- slide 1 of 7
Both adjectives and determiners provide additional information about nouns. The following lesson plan can be used by ESL teachers to teach intermediate ESL students the difference between adjectives and determiners in English grammar.
- slide 2 of 7
What is an Adjective?
First define the term "adjective." The term adjective refers to a grammatical form, which is what a word, phrase, or clause looks like, and is traditionally called a part of speech. Adjectives are traditionally defined as words that describe or modify the quality of nouns. For example, the following italicized words are adjectives:
- The blue flowers grow best in bright sunlight.
- The tall man is sad.
- My crazy uncle painted his living room pink.
The adjective blue modifies the noun flowers by describing the flower's color just as the adjective bright modifies the noun sunlight by describing the sunlight's brightness. Similarly, both the adjective tall and the adjective sad modify the noun man by describing his physical height and his emotion state. Finally, the adjective crazy modifies the noun uncle, and the adjective pink describes the color of his living room.
For more information on adjectives as a grammatical form, please consult the article For ESL Students: Adjectives – The Qualifiers.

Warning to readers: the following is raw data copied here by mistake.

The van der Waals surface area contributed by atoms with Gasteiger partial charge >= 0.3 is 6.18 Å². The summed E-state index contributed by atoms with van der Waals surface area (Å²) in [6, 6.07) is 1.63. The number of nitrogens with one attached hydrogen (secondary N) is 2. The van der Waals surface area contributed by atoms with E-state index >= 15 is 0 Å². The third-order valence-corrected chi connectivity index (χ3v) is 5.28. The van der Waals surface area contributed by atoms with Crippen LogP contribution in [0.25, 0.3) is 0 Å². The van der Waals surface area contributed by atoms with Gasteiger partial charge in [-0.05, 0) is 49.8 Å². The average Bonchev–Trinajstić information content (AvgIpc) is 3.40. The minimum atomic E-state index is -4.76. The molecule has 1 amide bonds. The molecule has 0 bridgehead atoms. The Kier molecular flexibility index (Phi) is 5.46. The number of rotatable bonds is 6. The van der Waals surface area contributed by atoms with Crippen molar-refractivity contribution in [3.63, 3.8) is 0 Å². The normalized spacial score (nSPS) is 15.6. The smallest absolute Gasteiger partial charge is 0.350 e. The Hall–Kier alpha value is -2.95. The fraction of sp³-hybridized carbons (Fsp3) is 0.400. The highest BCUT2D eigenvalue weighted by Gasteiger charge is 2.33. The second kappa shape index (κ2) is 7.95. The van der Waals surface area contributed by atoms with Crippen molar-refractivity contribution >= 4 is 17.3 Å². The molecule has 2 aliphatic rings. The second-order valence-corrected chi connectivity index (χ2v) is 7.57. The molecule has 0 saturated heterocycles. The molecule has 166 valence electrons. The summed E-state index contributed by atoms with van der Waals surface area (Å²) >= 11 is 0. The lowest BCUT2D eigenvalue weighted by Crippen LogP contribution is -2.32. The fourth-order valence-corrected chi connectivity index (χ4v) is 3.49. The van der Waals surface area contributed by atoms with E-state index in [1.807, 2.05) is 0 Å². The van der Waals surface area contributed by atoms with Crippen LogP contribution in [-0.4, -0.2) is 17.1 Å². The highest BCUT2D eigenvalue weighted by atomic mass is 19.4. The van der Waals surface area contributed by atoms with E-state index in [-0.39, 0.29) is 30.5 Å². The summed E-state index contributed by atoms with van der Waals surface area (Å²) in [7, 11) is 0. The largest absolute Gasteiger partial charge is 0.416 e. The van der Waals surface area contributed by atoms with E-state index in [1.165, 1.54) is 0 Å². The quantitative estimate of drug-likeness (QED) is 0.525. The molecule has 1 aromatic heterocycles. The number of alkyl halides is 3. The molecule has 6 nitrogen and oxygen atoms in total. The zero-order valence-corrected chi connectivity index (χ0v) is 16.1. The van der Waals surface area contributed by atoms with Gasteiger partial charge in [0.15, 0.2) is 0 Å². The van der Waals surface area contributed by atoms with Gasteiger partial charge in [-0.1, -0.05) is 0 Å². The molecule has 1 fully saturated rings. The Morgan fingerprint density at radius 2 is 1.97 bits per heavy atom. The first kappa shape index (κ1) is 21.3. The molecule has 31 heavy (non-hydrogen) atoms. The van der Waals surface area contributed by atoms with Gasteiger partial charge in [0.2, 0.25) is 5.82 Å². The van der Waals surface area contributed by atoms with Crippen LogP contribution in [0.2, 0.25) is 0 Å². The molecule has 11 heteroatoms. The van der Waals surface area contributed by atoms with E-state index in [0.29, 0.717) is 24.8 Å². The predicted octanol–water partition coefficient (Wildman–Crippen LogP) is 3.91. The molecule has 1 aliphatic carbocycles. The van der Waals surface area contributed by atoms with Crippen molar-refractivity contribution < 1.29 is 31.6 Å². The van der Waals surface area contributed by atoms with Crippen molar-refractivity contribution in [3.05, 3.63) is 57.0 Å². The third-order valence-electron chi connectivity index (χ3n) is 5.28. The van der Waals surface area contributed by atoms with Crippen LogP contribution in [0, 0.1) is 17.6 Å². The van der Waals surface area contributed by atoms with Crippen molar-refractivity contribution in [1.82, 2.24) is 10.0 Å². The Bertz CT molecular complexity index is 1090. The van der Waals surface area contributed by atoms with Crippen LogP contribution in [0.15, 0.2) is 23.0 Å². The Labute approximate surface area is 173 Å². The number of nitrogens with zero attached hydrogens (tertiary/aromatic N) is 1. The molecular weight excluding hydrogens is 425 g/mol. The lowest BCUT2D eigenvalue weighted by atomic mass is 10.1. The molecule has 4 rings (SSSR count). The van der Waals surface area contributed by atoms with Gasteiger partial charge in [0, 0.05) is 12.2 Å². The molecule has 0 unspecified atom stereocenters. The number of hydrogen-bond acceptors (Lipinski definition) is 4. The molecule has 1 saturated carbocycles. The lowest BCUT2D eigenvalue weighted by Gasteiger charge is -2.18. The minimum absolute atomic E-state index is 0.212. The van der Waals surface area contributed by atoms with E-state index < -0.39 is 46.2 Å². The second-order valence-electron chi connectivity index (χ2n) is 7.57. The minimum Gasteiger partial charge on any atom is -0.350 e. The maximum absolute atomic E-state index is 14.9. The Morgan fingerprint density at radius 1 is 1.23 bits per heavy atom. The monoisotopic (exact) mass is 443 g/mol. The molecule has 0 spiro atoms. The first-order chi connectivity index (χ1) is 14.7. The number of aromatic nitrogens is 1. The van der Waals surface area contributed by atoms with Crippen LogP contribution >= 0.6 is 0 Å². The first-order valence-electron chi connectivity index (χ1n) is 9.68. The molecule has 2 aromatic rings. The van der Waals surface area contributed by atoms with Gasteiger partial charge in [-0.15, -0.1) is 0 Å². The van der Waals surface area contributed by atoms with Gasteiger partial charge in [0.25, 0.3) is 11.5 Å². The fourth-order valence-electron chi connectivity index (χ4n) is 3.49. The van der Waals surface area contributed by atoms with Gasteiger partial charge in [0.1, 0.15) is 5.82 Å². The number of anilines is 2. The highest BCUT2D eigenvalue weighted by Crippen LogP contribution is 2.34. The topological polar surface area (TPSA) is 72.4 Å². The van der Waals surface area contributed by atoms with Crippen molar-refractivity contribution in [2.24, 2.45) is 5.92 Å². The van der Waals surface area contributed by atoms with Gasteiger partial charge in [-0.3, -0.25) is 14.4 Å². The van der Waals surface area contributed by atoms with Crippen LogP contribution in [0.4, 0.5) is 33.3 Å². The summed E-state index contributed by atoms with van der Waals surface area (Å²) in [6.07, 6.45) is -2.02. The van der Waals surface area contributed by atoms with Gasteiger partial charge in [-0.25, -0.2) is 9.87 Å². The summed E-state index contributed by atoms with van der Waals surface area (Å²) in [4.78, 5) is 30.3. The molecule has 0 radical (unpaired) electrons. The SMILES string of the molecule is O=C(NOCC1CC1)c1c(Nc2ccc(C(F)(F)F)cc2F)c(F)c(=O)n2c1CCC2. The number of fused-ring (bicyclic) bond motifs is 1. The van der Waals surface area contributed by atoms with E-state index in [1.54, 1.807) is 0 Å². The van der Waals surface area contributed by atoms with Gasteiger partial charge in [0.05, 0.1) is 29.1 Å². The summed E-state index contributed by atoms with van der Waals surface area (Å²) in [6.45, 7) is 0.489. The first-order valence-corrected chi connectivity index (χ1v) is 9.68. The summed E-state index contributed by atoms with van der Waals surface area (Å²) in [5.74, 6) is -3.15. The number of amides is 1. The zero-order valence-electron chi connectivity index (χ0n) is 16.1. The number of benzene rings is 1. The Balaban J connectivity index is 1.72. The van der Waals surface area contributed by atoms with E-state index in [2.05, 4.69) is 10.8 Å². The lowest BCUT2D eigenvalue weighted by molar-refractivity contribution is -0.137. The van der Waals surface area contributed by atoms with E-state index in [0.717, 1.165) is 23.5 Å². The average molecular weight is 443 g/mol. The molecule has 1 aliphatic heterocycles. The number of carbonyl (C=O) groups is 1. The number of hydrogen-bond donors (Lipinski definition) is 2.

- slide 3 of 7
What do Adjectives Do?
Next discuss the functions that adjectives perform. Adjectives perform three grammatical functions within sentences in the English language:
- Noun phrase modifier
- Subject complement
- Object complement
Noun phrase modifiers are words, phrases, and clauses that directly describe a noun phrase. Subject complements are words, phrases, and clauses that follow a copular verb and describe the subject of a clause. Object complements are words, phrases, and clauses that directly follow and describe a direct object. For example:
- The irritating woman just crashed her car. (noun phrase modifier)
- Your grandmother is sweet. (subject complement)
- The jury found the defendant guilty. (object complement)
- slide 4 of 7
What is a Determiner?
Then define the term "determiner." The term determiner also refers to a grammatical form or part of speech. Determiners are words or word sets that express information about a noun such as definiteness, proximity, relationship, and quantity. The six types of determiners in English are:
- Possessive determiners
- Demonstrative determiners
- Interrogative determiners
For example, the following italicized words are determiners:
- An apple is a healthy snack.
- My house is your house.
- This puppy ate that shoe and those socks.
- Which essay is for what class?
- Two thieves stole a dozen cars.
- Many children have read all of the books.
For more information on the English determiners, please consult the article The Forms and Function of Determiners in English.
- slide 5 of 7
What Do Determiners Do?